The actual point/issue this time (in condensed form):  There has to be fail states in games where right decisions need to be made in order to progress, but being able to retry after having failed strains the sense of verisimilitude the player might feel with the game and is compounded by any subsequent repetition of game elements that the player then experiences.   That sentence was considered carefully but it may still have flaws so feel free to point out any amendments to it if you are able to argue them clearly.   When saying ‘verisimilitude’ I’m meaning a gaming experience that shares enough similarities to reality such that the player instinctively starts to interact with the world as they would in real life and has expectations of the world that they have of the real one (I think the same probably holds true even if the player is consciously role-playing).   That above phrase doesn’t apply to the majority of games since many don’t try to achieve that (fair enough) and many revel in their ‘gameyness’ – personally I’m particularly interested in games that try to create that verisimilitude since there are things that can only be explored and encountered when that is the case.   You may think this is weird because as gamers we’re used to dying and then just trying again so don’t see what the big deal is, but I’m fairly convinced this is because we’re often not playing with a real sense of verisimilitude with the game world and this is precisely because that’s so easy to lose and so hard to maintain.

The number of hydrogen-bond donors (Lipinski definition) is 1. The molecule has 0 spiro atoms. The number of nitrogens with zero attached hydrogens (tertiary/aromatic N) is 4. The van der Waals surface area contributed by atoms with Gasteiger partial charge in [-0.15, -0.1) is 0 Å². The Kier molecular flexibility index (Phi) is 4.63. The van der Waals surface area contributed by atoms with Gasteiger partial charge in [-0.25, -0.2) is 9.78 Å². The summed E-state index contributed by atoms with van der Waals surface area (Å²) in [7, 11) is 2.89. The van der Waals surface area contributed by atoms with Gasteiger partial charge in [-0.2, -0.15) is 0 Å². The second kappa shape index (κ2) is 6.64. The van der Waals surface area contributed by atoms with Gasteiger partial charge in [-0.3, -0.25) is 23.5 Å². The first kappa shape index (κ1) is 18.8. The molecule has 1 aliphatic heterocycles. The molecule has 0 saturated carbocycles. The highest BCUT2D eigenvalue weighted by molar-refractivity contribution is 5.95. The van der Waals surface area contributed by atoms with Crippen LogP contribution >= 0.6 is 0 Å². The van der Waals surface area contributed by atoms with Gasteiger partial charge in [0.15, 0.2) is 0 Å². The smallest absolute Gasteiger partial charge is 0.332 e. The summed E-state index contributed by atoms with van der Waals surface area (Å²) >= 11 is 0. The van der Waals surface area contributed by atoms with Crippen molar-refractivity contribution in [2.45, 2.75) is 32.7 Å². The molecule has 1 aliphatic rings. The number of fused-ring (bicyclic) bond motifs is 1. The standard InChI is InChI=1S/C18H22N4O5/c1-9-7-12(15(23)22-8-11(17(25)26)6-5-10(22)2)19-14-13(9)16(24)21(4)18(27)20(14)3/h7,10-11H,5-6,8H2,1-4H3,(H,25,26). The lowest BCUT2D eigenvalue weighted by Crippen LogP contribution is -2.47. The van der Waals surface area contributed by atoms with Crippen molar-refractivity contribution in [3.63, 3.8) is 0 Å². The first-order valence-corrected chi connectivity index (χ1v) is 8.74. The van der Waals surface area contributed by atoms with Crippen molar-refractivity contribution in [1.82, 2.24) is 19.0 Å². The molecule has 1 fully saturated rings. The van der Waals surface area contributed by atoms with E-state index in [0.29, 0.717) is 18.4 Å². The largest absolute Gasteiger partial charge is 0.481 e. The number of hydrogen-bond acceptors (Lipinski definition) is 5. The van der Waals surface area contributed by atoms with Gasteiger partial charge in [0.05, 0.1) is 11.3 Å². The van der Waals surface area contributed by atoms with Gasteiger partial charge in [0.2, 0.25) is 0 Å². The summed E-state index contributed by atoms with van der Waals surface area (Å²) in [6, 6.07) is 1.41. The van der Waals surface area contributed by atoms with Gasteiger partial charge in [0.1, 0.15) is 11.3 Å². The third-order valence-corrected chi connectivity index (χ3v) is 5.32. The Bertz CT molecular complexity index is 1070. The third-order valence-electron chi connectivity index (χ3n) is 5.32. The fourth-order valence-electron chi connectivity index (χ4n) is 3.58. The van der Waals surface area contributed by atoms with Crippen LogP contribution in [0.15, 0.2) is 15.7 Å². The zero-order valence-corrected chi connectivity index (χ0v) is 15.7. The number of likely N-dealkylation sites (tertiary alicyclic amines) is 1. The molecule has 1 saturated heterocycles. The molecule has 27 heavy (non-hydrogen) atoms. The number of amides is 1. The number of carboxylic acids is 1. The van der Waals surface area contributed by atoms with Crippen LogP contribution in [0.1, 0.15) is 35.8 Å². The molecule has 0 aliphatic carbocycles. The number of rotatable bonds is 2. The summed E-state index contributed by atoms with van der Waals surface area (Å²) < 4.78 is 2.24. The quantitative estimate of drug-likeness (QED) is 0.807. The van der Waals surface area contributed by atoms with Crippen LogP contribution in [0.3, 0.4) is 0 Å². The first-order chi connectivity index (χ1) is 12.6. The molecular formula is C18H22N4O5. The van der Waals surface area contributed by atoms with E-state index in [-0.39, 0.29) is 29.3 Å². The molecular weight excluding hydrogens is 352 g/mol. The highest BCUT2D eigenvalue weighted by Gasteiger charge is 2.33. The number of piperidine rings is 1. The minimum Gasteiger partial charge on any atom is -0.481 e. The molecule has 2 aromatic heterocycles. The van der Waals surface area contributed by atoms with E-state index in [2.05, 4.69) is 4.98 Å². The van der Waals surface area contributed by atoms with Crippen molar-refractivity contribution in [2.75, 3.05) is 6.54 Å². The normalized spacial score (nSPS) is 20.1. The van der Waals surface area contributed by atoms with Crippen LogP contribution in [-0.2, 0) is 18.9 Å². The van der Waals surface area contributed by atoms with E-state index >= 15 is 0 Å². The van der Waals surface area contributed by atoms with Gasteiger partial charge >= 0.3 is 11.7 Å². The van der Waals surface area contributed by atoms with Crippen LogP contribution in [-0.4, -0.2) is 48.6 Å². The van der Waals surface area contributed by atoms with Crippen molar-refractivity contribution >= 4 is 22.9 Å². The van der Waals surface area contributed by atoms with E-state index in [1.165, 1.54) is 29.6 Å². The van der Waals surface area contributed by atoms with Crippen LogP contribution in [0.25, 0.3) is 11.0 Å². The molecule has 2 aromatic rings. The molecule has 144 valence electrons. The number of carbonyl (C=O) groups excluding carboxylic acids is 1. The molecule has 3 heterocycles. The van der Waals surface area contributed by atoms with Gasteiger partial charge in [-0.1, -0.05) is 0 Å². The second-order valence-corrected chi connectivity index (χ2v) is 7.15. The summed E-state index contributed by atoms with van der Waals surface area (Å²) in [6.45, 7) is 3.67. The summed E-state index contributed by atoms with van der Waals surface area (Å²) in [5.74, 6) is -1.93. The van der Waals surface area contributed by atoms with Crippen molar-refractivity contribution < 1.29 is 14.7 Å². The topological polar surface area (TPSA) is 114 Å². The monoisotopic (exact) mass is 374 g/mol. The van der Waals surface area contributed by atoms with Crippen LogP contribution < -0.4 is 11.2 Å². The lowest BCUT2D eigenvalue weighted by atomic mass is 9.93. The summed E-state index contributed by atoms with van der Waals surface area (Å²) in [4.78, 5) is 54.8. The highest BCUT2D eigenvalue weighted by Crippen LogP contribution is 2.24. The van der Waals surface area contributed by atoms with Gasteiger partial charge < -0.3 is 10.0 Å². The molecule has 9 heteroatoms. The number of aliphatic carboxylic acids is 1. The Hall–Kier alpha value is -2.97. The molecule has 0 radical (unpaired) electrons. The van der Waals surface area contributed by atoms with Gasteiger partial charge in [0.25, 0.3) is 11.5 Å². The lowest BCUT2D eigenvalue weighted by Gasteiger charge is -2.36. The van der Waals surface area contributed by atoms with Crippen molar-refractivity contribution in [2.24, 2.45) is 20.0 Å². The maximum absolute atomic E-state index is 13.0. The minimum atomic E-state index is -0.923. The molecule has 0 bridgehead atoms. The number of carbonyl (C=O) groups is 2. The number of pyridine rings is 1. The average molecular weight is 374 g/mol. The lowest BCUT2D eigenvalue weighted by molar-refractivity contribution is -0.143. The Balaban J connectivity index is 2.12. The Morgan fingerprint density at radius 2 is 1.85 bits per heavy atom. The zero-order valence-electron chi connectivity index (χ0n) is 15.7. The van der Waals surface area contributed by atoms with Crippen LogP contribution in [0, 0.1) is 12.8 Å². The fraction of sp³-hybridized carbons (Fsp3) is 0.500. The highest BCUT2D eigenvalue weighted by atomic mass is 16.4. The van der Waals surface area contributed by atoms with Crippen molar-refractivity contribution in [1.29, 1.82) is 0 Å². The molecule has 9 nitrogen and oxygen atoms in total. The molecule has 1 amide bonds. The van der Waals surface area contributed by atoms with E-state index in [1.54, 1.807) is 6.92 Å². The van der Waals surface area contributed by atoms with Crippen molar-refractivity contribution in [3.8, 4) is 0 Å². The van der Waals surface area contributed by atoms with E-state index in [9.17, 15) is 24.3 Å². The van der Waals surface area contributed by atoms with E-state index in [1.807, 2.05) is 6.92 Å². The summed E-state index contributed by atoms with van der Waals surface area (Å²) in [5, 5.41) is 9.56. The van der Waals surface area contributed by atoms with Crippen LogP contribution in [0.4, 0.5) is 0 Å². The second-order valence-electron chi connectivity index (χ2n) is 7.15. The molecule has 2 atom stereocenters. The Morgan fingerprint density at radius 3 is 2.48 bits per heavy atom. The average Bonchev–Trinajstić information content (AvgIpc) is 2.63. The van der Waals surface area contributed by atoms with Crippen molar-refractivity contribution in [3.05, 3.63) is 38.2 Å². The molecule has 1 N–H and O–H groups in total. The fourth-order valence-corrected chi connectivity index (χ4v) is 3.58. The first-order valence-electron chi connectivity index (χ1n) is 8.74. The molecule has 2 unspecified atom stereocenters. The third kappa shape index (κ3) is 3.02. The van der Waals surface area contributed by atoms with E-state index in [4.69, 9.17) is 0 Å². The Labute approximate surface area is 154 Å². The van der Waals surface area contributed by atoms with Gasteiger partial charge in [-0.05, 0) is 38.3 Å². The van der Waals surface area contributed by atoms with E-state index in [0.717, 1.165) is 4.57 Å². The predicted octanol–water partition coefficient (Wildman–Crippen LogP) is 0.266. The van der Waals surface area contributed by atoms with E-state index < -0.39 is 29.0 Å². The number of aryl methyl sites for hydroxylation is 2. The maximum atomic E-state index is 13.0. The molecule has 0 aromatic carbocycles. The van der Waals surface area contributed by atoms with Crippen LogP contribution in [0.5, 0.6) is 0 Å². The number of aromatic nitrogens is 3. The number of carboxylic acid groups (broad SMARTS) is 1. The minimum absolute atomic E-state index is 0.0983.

For the game I’m thinking of creating, this issue is made more complex because at the beginning of the process, when I was deriving the core elements of the game that should be upheld during the creative process, I decided that it was key that the player felt like they were thinking for themselves and applying their own intelligence to the problems they’ll face in the game.   This is important and awkward because the problem created by fail states (dying) could simply be reduced by making the game have no real challenge or by doing a lot of hand-holding and guiding of the players - exactly what I don’t want to do.